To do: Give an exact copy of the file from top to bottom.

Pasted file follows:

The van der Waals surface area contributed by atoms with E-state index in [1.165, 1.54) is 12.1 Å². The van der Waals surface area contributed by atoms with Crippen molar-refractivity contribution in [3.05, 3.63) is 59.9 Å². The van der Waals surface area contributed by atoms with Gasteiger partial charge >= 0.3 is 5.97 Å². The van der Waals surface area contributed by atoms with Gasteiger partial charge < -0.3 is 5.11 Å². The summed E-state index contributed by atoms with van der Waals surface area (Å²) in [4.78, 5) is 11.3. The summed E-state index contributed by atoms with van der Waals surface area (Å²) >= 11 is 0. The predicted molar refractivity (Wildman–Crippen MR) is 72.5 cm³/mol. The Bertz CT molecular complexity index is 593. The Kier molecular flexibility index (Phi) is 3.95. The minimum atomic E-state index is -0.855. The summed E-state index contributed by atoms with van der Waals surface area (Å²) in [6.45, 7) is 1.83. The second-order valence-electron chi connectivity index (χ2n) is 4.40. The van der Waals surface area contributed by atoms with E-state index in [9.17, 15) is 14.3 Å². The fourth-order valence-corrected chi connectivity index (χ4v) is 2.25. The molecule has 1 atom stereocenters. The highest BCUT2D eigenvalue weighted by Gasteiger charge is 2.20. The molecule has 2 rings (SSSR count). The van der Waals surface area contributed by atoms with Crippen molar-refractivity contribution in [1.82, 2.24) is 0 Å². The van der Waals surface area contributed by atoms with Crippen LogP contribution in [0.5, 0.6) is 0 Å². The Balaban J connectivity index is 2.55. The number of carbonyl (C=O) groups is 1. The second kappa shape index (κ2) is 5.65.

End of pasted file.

The van der Waals surface area contributed by atoms with E-state index in [1.165, 1.54) is 12.1 Å². The van der Waals surface area contributed by atoms with Crippen molar-refractivity contribution in [3.05, 3.63) is 59.9 Å². The van der Waals surface area contributed by atoms with Gasteiger partial charge >= 0.3 is 5.97 Å². The van der Waals surface area contributed by atoms with Gasteiger partial charge < -0.3 is 5.11 Å². The summed E-state index contributed by atoms with van der Waals surface area (Å²) in [4.78, 5) is 11.3. The summed E-state index contributed by atoms with van der Waals surface area (Å²) >= 11 is 0. The predicted molar refractivity (Wildman–Crippen MR) is 72.5 cm³/mol. The Bertz CT molecular complexity index is 593. The Kier molecular flexibility index (Phi) is 3.95. The minimum atomic E-state index is -0.855. The summed E-state index contributed by atoms with van der Waals surface area (Å²) in [6.45, 7) is 1.83. The second-order valence-electron chi connectivity index (χ2n) is 4.40. The van der Waals surface area contributed by atoms with E-state index in [9.17, 15) is 14.3 Å². The fourth-order valence-corrected chi connectivity index (χ4v) is 2.25. The molecule has 1 atom stereocenters. The highest BCUT2D eigenvalue weighted by Gasteiger charge is 2.20. The molecule has 2 rings (SSSR count). The van der Waals surface area contributed by atoms with Crippen molar-refractivity contribution in [1.82, 2.24) is 0 Å². The van der Waals surface area contributed by atoms with Crippen LogP contribution in [0.5, 0.6) is 0 Å². The Balaban J connectivity index is 2.55. The number of carbonyl (C=O) groups is 1. The second kappa shape index (κ2) is 5.65.